Q: One more question about this China thing, because periodically there are all kinds of reports about China's intentions, China's threats. Ken, is there some way to give some kind of overall sense of what the Pentagon's assumption is about China's intentions, abilities, ambitions? Is this a regional power? Is this a country that is seeking worldwide influence? Is this a country that is keeping to itself? How would you describe it?
Mr. Bacon: China is the most populous country in the world. It's a country that is working very hard to improve its agriculture and its economy. It has one fundamental challenge that is repeated time and time by its leaders, and that is to find ways to feed and employ its population which is huge, despite efforts to control it, obviously.
I think that their fundamental goal has been economic and agricultural development. When Deng Xaoping set up the four modernizations, military modernization was the last one, and it's the last one they've gotten to. They've concentrated much more heavily on industrial, agricultural modernization. We see signs that they're still doing that.
Obviously they are moving to improve their military, but I think they're generally moving in a relatively slow and measured way to improve their military. They've cut back the size of the military recently. They're clearly trying to modernize aspects of it -- their navy, their air force. But they're not doing this on a crash basis. It's nothing like a North Korean effort to funnel a huge percentage of their budget or gross domestic product into the military.
They have a relatively small strategic nuclear force that has not grown much in the last couple of years, really not grown much at all.
I think that China has benefited dramatically from stability in Asia over the last 10 or 15 years. It's this stability that has helped almost every country in Asia undergo an economic transformation including, in part, China. But certainly it's helped Taiwan, it's helped South Korea, it's helped Thailand, to a certain extent Indonesia until they encountered some economic and political problems. But this stability has benefited China enormously, and I see no indication that China wants to end this period of stability or take actions that would lead to extremely heightened tension or destabilizing factors and conditions in Asia.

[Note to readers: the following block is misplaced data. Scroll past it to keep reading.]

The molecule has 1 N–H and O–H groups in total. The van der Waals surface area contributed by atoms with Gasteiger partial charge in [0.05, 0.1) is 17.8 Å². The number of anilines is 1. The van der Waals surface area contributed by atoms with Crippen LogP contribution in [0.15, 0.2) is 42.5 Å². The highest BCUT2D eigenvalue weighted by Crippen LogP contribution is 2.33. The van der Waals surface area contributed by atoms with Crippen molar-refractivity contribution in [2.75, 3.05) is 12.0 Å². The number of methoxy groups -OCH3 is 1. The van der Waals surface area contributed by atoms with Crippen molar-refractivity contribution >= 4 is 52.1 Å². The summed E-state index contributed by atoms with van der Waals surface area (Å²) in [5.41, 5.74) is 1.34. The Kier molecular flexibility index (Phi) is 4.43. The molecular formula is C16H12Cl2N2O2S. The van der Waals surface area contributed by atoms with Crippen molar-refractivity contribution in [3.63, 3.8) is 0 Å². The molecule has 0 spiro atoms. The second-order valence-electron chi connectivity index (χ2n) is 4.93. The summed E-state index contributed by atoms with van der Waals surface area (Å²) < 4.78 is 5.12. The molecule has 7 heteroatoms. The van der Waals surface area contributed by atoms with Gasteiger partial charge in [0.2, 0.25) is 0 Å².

Q: ...in cases of countries like Taiwan?
Mr. Bacon: We have a one-China policy.
I've just been told that there is no live fire in the Ulchi Focus Lens exercise in Korea. As I said, it's a command post exercise primarily.
We have a one-China policy. That policy says that differences between Taiwan and the Mainland will be resolved peacefully, through dialogue, over time. And we believe that's what China wants, and that's certainly what we want and have said very, very clearly -- the President has said it recently. Nearly everybody else has spoken on this, and the Administration has stressed that recently.
Q: Can I follow that up? There were some quotes by the Chinese Defense Minister earlier this month that China has to develop forces to be able to fight a war against the United States. This is a little different from what they've been saying. They usually couch their rhetoric in terms of anti-hegemonists. But this was clearly a reference directly to the United States.
Is the Pentagon concerned by the increased level of rhetoric coming from Beijing against the United States on these issues?
Mr. Bacon: I don't know how accurate those quotes were, and before commenting on them, I think I'd like to know more about the circumstances of them and whether it was an accurate account.
But the fact of the matter is that China has not put as high a premium on military modernization as it has on economic and agricultural modernization. This is true from the days of when the four modernization policies were first announced, and that hasn't changed dramatically.
China continues -- it has a very large military force, but it's not a highly modern military force. Although they are clearly working on ways to improve the force, they have a long way to go in terms of technological improvements. This does not seem to be their primary national development goal by any stretch of the imagination right now.
Press: Thank you.